Formula 1 Soundtrack, Mike Clarke / Stuart Ellis, 1996
If you developed a racing video game in the mid-90s, there was apparently little choice other than to score it with electronic beats. And few companies knew this rule as well as Psygnosis. After all, they actually helped write this musical law with their enormously successful Wipeout franchise. Those games helped to take video game soundtracks into the mainstream like few other titles before.
Keeping this in mind, it’s surprising that 1996’s Formula 1 received a straight out, pure-bred hard rock/metal score. The masterminds behind Formula 1‘s revved-up beauty of a soundtrack are Mike Clarke and Stuart Ellis. While Ellis joined the project as a session guitarist, Clarke’s name will be more familiar to game music aficionados. As Psygnosis’ Sound Director, Clarke had mainly worked on Amiga titles before leaping into the CD console era. He would later return to work on the less remarkable Formula One 99. However, more helpful musical references for Formula 1 from Clarke’s career are Lifeforce Tenka and Destruction Derby Raw.
All three scores are guitar-driven howls of instrumental force. But the Formula 1 soundtrack doesn’t go for the grime and grit of the lesser Destruction Derby Raw, or for Lifeforce Tenka‘s processed, haunting feel. Instead, Formula 1‘s pristine instrument sounds and the technical exactitude of its hundreds-of-notes-a-minute guitar soli match the immaculate high-tech precision of the racing cars that this music underscores.
Psygnosis also licensed music from guitar virtuosos Steve Vai and Joe Satriani for the Formula 1 soundtrack. That of course meant that the pressure was on Psygnosis’ in-house musicians to match such instrumental prowess. Thankfully, when necessary, Stuart Ellis certainly lives up to the note-shredding standards set by these guitar gods. At the same time, Formula 1 never turns into a hollow display of instrumental pyrotechnics.
“Track 1” kicks proceedings off with rock-solid, crunchy hard rock riffage and a comfortable groove. Its bluesy feel might be a rarity on the album, but smoothly eases listeners into the album. “Track 7” later revisits the same sort of groove-rock feel. It’s the kind of metal that’s confident enough to rely on a great riff and let it work its magic. Of course, there’s no shortage of guitar showmanship during these tracks’ soli.
“Track 2” and “Track 11” are more pressing and urgent affairs. The music picks up speed and mental images of cars racing at breathtaking speeds are impossible to suppress. Ellis once more proves that his riffs are just as excellent as his soli, and like other cues, “Track 2” slows down to catch its breath at the beginning of its last third, before putting the pedal to the metal for a furious finale.
When you put together fast cars and hard rock, it’s difficult not to think of “Highway Star”. And indeed, “Track 3” does sport shades of Deep Purple. A Hammond organ not only adds splashes of colour and character, but also underlines the influence that Ritchie Blackmore’s work has on Formula 1‘s sound. Judas Priest, Iron Maiden and Van Halen are other valid points of references that identify the Formula 1 soundtrack as a first-rate representative of classic heavy metal.
Things only get better with “Track 4”, whose soli tear into the song with hair-raising intensity. Still more interesting is the cue’s central riff. It’s a rhythmically tricky, yet unexpectedly grooving show stopper that might be the album’s most creative single musical idea. It regularly trades places with monolithic jack hammer riffing, backed by the album’s first pronounced use of double bass drums. True, the drumming and bass lines of Formula 1 don’t attract as much attention as the guitar fireworks. Still, their rhythmic support is never less than flawless and at all times maintains the album’s exuberant energy.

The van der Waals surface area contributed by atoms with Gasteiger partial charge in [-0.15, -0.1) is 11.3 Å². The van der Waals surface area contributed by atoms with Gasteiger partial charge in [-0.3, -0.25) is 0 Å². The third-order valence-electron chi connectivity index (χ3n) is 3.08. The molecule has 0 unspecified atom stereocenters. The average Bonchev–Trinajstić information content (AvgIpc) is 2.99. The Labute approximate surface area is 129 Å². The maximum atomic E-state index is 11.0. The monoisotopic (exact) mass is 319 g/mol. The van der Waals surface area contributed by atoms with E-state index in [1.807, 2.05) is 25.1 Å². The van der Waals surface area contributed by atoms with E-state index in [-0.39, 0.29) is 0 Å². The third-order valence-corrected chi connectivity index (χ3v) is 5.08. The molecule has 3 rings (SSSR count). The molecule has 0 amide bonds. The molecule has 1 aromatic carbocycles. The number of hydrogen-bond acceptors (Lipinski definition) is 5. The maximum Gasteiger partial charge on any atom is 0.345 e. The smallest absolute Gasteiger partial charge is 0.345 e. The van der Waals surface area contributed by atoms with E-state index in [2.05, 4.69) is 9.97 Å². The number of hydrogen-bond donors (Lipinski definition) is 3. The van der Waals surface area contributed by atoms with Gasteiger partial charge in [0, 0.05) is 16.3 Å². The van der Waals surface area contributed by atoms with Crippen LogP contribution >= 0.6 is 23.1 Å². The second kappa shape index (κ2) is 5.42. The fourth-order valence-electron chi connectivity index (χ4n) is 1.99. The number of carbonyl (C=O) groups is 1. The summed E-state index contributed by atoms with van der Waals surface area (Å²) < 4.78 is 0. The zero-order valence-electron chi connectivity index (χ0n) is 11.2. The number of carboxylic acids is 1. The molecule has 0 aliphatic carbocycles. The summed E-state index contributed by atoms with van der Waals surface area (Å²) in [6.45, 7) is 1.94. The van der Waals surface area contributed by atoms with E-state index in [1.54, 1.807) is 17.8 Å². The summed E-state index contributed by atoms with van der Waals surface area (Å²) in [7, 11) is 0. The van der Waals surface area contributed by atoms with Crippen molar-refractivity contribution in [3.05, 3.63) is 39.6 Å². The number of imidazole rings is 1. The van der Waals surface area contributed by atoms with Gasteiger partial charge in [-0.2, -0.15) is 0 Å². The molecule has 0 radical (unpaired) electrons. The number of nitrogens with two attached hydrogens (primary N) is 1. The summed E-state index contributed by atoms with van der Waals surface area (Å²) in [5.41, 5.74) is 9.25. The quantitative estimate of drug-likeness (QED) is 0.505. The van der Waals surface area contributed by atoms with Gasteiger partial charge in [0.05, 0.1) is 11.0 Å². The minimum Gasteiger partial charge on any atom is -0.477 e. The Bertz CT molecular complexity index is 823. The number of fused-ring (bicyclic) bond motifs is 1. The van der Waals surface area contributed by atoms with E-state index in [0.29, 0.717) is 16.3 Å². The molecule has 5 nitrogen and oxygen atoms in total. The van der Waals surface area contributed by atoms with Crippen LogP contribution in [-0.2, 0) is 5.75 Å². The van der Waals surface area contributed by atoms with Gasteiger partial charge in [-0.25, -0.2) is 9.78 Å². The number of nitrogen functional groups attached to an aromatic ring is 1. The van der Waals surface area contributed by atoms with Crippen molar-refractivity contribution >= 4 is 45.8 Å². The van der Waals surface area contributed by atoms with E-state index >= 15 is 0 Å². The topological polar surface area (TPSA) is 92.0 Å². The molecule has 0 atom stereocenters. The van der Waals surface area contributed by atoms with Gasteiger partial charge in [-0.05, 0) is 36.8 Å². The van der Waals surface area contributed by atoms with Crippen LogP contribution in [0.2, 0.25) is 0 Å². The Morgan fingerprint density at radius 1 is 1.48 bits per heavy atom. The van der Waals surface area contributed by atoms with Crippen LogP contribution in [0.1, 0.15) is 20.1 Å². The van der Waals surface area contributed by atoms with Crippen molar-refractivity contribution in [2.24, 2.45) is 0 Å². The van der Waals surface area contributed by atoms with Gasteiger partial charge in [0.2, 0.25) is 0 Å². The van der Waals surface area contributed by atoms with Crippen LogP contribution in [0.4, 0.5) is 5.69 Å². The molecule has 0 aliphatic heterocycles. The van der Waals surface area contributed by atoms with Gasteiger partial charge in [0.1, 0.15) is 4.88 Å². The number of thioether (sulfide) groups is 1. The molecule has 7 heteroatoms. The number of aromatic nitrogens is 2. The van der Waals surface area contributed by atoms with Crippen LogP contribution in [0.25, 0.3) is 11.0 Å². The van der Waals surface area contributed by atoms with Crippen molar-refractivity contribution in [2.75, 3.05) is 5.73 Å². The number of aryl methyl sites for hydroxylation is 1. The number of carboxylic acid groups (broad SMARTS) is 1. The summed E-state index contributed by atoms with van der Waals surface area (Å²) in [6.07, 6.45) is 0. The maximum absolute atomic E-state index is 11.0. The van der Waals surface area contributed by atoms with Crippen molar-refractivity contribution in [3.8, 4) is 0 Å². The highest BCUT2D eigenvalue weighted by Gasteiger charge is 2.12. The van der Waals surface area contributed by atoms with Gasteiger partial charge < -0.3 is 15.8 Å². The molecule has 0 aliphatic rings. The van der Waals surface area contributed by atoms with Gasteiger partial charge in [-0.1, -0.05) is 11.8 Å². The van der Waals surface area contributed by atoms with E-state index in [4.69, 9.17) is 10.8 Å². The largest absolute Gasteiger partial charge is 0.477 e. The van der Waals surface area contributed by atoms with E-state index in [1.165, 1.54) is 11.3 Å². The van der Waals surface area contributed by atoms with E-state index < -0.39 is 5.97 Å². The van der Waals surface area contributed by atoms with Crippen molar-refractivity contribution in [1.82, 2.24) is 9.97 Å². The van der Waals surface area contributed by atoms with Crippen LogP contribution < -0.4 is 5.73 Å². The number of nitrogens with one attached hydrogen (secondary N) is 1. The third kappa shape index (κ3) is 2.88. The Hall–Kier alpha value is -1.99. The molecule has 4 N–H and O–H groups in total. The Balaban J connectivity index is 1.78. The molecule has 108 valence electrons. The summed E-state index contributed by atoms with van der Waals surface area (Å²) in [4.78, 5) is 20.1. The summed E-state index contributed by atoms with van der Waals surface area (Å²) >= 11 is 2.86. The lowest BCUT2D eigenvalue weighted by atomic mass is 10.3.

After the heaviness of the preceding cues, “Track 5” is a welcome breather. With its care-free attitude, “Track 5” barrels down the race track with a big grin on its face. Of course, there’s still space for lightning-fast guitar soli that lead to a huge, euphoric finale. That moment of exhilaration is followed by the Formula 1 soundtrack’s most creative concoction, “Track 6”. Clarke and Ellis prove their versatility and mix in funk elements that are as energetic as their rock counterparts, but lighter on their feet. The cue’s stroke of genius is the way it electronically chops up the guitar riffs during its B section. It then tosses shreds of the riff across the stereo field, in a way that cleverly matches the tracks’ opening stuttering funk rhythms, but in entirely unexpected ways.
The score’s other noteworthy genre experiment takes place on “Track 10”. A particularly sludgy riff and growling bass lines make for the Formula 1 soundtrack’s grimiest track yet. Unexpectedly, Clarke and Ellis balance this focus on the bottom end with swelling and tinkling synth pads. Initially (as on “Track 9”), their job is to provide the guitar soli with an amorphous, cinemascope-sized backdrop, so they feel even larger than life than they already did before. But then, “Track 10” even drops guitars entirely during its mid-section. Instead, it throws in an unexpectedly atmospheric section dominated by those whale call-synths – before crashing back into the grinding opening riff with fierce abandon. You couldn’t ask for a more satisfying conclusion of one of game music’s best metal scores.
- 01 - Track 1 Mike Clarke / Stuart Ellis 2:38
- 02 - Track 2 Mike Clarke / Stuart Ellis 2:53
- 03 - Track 3 Mike Clarke / Stuart Ellis 2:54
- 04 - Track 4 Mike Clarke / Stuart Ellis 2:48
- 05 - Track 5 Mike Clarke / Stuart Ellis 2:58
- 06 - Track 6 Mike Clarke / Stuart Ellis 3:05
- 07 - Track 7 Mike Clarke / Stuart Ellis 3:16
- 08 - Track 8 Mike Clarke / Stuart Ellis 2:34
- 09 - Track 9 Mike Clarke / Stuart Ellis 2:52
- 10 - Track 10 Mike Clarke / Stuart Ellis 2:51
- 11 - Track 11 Mike Clarke / Stuart Ellis 3:13